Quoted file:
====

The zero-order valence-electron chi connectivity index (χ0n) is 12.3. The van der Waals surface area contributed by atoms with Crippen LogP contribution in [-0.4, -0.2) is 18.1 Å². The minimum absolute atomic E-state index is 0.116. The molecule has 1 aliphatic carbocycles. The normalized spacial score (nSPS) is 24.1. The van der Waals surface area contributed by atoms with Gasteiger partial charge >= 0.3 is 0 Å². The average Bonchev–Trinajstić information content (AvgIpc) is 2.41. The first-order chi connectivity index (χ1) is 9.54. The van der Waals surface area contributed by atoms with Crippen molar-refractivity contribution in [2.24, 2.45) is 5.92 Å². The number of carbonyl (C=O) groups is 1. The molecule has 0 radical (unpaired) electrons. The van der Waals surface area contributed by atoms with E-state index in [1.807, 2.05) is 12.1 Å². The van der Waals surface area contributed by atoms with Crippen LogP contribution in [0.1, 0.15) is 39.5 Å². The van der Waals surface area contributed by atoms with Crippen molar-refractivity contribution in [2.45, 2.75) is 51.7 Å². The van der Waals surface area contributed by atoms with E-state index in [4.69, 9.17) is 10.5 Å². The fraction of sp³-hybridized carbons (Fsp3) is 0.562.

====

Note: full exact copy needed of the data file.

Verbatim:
The zero-order valence-electron chi connectivity index (χ0n) is 12.3. The van der Waals surface area contributed by atoms with Crippen LogP contribution in [-0.4, -0.2) is 18.1 Å². The minimum absolute atomic E-state index is 0.116. The molecule has 1 aliphatic carbocycles. The normalized spacial score (nSPS) is 24.1. The van der Waals surface area contributed by atoms with Gasteiger partial charge >= 0.3 is 0 Å². The average Bonchev–Trinajstić information content (AvgIpc) is 2.41. The first-order chi connectivity index (χ1) is 9.54. The van der Waals surface area contributed by atoms with Crippen molar-refractivity contribution in [2.24, 2.45) is 5.92 Å². The number of carbonyl (C=O) groups is 1. The molecule has 0 radical (unpaired) electrons. The van der Waals surface area contributed by atoms with E-state index in [1.807, 2.05) is 12.1 Å². The van der Waals surface area contributed by atoms with Crippen LogP contribution in [0.1, 0.15) is 39.5 Å². The van der Waals surface area contributed by atoms with Crippen molar-refractivity contribution in [2.45, 2.75) is 51.7 Å². The van der Waals surface area contributed by atoms with E-state index in [4.69, 9.17) is 10.5 Å². The fraction of sp³-hybridized carbons (Fsp3) is 0.562.